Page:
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NPR's Louis Armstrong Centennial Radio Project: Louis Jordan
Jazz critic Stanley Crouch looks at the relationship between Armstrong and rhythm & blues pioneer Louis Jordan.
(1908- 1975) Saxophonist, singer, and bandleader
Louis Jordan was taught clarinet and saxophone by his father, who led the band for the Rabbit Foots Minstrels (Jordan toured with them while still in high school). He made his professional debut with Jimmy Pryor (1929), then worked with Ruby Williams and other bandleaders in Arkansas until moving to Philadelphia to join the tuba player Jim Winters (1932).
Jordan performed with Charlie Gaines (1933-5), the violinist Leroy Smith (1935-6), and Chick Webb (1936-8), and played briefly with Fats Waller and Kaiser Marshall before forming his own ensemble to work in New York. This group, which became known as the Tympany Five, was tremendously popular both in Harlem and throughout the rest of the country until the late 1950s. Jordan also appeared in films with the Tympany Five, including Follow the Boys (1944), Meet Miss Bobby Sox (1944), Beware (1946), Swing Parade of 1946 (1946), Reet, Petite and Gone (1947), and Look out Sister (1948). He led a big band briefly (1951-2), made a solo tour of England (1962), and toured Asia (1967-8), and continued to work into the 1970s.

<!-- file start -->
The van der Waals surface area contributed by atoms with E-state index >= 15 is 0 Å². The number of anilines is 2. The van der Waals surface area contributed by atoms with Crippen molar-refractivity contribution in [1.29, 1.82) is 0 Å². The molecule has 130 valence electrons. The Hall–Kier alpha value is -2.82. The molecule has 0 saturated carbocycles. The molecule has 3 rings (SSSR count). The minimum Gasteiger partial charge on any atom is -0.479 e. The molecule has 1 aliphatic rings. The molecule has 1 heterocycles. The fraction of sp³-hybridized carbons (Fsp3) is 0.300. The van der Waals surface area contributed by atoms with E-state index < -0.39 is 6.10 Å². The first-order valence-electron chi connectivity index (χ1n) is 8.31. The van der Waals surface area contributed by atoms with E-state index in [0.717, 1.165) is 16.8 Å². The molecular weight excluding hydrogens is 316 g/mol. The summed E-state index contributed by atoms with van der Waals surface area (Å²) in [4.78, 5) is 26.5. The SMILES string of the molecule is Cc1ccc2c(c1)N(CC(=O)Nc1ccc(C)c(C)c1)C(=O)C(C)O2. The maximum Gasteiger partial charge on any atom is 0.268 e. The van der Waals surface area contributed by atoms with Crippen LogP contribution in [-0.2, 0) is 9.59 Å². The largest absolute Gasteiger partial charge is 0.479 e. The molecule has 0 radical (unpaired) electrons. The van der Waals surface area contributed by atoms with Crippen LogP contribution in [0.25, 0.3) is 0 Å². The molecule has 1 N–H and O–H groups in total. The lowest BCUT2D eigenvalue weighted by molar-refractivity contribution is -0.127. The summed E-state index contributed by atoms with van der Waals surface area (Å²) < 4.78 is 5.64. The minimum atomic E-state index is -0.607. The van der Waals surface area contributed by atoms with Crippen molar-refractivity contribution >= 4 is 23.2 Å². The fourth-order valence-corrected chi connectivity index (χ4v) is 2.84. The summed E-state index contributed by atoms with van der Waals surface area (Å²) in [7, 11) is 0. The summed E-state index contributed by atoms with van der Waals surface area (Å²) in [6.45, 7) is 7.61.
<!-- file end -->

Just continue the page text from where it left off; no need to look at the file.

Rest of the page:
Jordan combined showmanship and musicianship in equal parts and became a widely influential force in music, particularly, in the late 1940s and the 1950s, in the rhythm-and-blues field. As an improviser he is best remembered for his work on alto saxophone, but he also played the soprano, tenor, and baritone instruments. He wrote a number of songs, including Five Guys Named Moe, Is You Is, or Is You Ain't (Ma' Baby?), Choo Choo Ch'boogie, and Saturday Night Fish Fry.
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